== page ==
So the Engineers are metaphors for superior beings. Are there superior beings out there right now? I’d put money on it, yes. Like us? No idea. Superior? Almost certainly. But 30 years ago, I was at the Pasadena Observatory screening the original Alien and there was Carl Sagan and he said to me after the screening, ‘the idea is entirely ridiculous, there’ll be no aliens in your lifetime or mine,’ and I said ‘lighten up Carl, it’s only a movie.’ [Laughs].

aliensxsw2

ComingSoon.net: The original Alien is a legitimate horror classic. Is it difficult to keep making these movies scary?

Ridley Scott: It’s the hardest thing in the world to do today. In a funny kind of way, we’ve been challenged by so much super violence like Saw 13 that you get numb to blood and brutality and inhuman behavior, so people get hardened to it. It’s hard – way back when I was going to do Alien, there was one really serious scary movie, The Exorcist, a perfect engine of scares because it feels logical and possible and when that happens its always scarier. And then I thought ‘sh*t, this is going to be difficult.’

If nothing else, early footage from Alien: Covenant shows just how much work Scott has been putting into what he knows will be the main element audiences are looking for – is it scary? Scott, joined by cast members Katherine Waterston, Danny McBride and Michael Fassbender, screened three extra long clips from the first half of the film to provide a taste of what fans are in for as the Covenant lands on an uncharted planet, which strangely has a breathable atmosphere and Earth plants on it.

The scares are obvious from the get go as two crew members (all of whom are couples) become infected by spores while exploring the planet and must be rushed back to the shuttle and evacuated. The first man back is locked into the medical lab as the character in charge of the shuttle (and wife of the captain) begins to seriously freak out watching the infected man spasm and shake and spew blood through his skin. Before too long, xenomorphs are popping out of people all over, but not in the normal way – they come clawing out of individual’s shoulders and spines and anywhere else they can find their way out from. From design to palette to editing, the look is very much that of Prometheus but with a much more Alien vibe than that film, with several versions of the classic character running around on the screen. When the first xenomorph appears, chaos quickly follows in its wake as it plows through doors and obstacles, sending the surviving crew member running for her life. The scares themselves are very ‘classic’ in their set up and pay off (it’s easy to see the effects of The Exorcist and Texas Chainsaw Massacre still lingering in Scott) as characters begin having ridiculously bad luck – from slipping on puddles of blood to getting their feet stuck in closing doors – in order to draw the tension out even longer. When the medic begins firing a shotgun at the rampaging xenomorph as her husband calls out to her, it should be no surprise when pieces of the ship start exploding.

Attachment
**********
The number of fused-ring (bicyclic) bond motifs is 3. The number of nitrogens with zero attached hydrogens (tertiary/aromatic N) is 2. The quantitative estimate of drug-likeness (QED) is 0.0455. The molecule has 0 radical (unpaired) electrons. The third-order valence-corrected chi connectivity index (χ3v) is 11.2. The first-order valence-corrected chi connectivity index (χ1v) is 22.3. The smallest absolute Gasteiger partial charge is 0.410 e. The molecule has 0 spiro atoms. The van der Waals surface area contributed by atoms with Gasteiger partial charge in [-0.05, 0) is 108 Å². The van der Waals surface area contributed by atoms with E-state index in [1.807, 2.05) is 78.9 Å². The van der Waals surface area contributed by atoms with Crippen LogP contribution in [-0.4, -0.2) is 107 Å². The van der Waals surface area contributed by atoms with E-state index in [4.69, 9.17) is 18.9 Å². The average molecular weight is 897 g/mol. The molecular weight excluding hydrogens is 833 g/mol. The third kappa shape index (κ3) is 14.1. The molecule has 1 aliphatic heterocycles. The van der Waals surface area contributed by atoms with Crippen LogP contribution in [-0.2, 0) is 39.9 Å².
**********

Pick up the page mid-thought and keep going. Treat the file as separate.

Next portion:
If it’s not exactly full of surprises, Covenant is a resolutely an Alien film down to its blue collar approach to space exploration and willingness to engage in extreme body horror and the dark side of said exploration. Sir Scott has been joined in Austin by cast members Katherine Waterston and Danny McBride who needle the old grandmaster about wild ideas while also reveling in working with the man who created Alien on an Alien film.

CS: You’ve created this legacy that people still love, how does that feel, to be a part of that?

Ridley Scott: You get used to it.

Katherine Waterston: It only freaks me out when people ask about it.

Danny McBride: My parents finally think I’m making real movies.

aliensxsw3

Katherine Waterston: When I first met Ridley, he was like ‘I hire people I think are good at acting and I let them do their thing and figure it out and if they’re doing something really idiotic I’ll tell them, but mostly I’ll just leave them alone. I know what the f*ck I’m doing, you should know what they f*ck you’re doing, you show it to me and then we go have dinner. It’s not rocket science.’